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Forced Digital Migrations

June 29, 2012

 

My MobileMe account has expired.  This bothers me, a lot.  I was paying for an online service and was content with the quality of the service I was receiving.  This transition isn’t happening because I decided to quit the service.  Apple (the service provider) decided to re-architect their services into the “iCloud” moniker, and make them be free.

I don’t want free.  I actually feel better paying for a service.  I was predominantly using MobileMe for the purposes of email.  It makes sense to me that I should have spam-free, ad-free email, and that such a service costs money.  I never wanted to move to a Gmail account for the simple reason that it’s free.  Google pays for server maintenance and upkeep and gains profit by automatically parsing your online data (emails, in this case) to deliver targeted advertisements to you.  I don’t want people reading my emails.  I don’t want code scanning my emails.  Since this seems like a higher quality of life than provided by the “free” situations, I’m happy to pay for that service.

I believe Apple’s new concept is that some portion of the profit of their hardware sales gets divided off to fund the iCloud data storage facilities.  This basically means that Apple will continue to make their own products obsolete rather quickly, and you’ll feel compelled to buy the new one because now they have your data, and if you don’t upgrade you’ll lose all of your email, calendars, contact information, and music collection.  While this is conjecture on my part, I can’t see how else they cover the costs and provide ad-free operation.  Since I’d rather avoid being pummeled with ads in the future, paying the subscription rate makes it seem more like a long-lasting agreement.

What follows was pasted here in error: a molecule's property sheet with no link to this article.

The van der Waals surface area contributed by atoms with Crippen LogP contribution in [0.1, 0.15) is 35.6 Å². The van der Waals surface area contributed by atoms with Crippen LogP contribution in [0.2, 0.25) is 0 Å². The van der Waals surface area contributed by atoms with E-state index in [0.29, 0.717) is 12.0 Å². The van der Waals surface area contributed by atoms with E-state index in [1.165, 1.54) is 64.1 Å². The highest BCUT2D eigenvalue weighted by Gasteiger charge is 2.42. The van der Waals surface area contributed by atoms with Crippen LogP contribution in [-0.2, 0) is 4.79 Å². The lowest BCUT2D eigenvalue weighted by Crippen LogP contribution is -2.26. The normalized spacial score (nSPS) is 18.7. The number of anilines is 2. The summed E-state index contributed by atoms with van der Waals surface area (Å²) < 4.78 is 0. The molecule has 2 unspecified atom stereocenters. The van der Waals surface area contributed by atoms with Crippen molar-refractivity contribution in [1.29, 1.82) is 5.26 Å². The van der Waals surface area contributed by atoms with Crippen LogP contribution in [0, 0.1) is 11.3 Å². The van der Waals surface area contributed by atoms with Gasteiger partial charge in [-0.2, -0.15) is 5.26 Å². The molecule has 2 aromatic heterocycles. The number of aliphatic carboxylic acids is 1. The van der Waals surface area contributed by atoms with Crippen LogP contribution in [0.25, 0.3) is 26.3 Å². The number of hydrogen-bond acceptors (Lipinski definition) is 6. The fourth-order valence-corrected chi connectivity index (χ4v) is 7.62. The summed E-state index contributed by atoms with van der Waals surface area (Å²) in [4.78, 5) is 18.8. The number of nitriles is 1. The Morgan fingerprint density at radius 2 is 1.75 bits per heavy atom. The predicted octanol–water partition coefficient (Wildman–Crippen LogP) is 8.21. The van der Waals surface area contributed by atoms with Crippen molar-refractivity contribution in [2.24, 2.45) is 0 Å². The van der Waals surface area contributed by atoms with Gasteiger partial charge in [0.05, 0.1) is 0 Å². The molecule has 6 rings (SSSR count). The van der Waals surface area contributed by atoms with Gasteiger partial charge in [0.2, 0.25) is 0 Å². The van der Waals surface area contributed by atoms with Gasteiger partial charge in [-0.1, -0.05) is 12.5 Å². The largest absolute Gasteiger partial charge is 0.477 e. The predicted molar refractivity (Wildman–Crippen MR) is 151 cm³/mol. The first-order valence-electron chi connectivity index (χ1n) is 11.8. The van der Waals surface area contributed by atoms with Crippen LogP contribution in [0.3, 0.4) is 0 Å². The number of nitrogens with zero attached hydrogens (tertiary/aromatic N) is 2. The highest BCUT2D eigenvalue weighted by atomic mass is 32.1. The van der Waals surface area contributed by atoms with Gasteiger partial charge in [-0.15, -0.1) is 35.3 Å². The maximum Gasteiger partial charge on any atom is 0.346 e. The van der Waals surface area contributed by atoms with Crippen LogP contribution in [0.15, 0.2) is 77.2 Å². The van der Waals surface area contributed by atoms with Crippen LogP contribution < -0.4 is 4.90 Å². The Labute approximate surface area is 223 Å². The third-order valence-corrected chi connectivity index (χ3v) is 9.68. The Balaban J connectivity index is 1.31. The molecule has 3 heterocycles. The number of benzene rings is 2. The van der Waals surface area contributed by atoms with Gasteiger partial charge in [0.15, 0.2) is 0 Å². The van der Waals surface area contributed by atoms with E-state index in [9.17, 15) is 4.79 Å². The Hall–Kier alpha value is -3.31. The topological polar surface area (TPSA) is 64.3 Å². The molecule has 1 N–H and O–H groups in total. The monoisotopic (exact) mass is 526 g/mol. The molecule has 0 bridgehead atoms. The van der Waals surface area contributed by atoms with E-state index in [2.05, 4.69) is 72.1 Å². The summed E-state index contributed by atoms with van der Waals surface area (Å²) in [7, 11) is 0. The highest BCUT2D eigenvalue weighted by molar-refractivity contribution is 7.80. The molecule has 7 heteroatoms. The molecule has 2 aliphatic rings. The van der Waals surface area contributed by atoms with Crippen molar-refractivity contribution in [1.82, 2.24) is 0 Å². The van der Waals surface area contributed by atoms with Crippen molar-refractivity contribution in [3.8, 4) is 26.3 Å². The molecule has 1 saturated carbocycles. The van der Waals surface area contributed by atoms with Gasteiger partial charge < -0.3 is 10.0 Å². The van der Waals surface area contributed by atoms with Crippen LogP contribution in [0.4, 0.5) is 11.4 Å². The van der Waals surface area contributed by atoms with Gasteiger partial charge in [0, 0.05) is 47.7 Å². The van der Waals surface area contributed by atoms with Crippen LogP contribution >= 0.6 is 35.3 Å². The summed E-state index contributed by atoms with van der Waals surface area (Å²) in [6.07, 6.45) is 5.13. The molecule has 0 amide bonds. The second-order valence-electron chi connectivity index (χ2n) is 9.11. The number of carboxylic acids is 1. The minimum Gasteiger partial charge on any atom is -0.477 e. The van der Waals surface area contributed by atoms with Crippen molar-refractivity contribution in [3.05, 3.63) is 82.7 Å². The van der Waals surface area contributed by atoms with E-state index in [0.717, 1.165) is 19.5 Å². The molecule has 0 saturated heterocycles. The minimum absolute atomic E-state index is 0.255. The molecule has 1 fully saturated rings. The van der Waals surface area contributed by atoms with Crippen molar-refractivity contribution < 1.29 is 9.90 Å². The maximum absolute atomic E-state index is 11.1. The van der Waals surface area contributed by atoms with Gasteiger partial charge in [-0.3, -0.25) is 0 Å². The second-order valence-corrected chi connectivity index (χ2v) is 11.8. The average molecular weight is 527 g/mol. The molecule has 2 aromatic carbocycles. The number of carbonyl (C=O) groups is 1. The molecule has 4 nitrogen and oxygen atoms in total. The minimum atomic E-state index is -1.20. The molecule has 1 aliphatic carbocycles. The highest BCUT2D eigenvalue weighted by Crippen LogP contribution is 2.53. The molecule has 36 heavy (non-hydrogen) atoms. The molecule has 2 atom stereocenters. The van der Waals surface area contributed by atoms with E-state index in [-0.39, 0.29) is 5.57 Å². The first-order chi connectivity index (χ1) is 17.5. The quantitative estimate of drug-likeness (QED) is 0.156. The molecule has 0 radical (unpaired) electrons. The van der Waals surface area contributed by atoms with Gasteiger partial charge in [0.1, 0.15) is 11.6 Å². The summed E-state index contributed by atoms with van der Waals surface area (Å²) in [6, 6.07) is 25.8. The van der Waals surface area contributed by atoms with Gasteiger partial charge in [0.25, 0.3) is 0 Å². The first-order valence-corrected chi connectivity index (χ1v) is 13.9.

Also, paying for the MobileMe subscription made me feel like a customer, which means there should be some accessibility to customer support.  If I’m having problems with a free product or service, I don’t really expect there to be any support available.  When it comes to a fundamental communication system in this day and age, I want to feel secure that I can ask for help when something is going wrong.  Paying a subscription makes me feel like that’s the case.  With it being free, I now have to have the device(s) under AppleCare to think I’m going to get any customer service.

(copyright Blizzard Entertainment, Inc.)

How does this possibly relate to gaming?  Well, a while back Blizzard made me transition my WoW account to a Battle.Net account.  This was probably a smooth transition for you, if you went through this, because your account was probably active when the transition fell.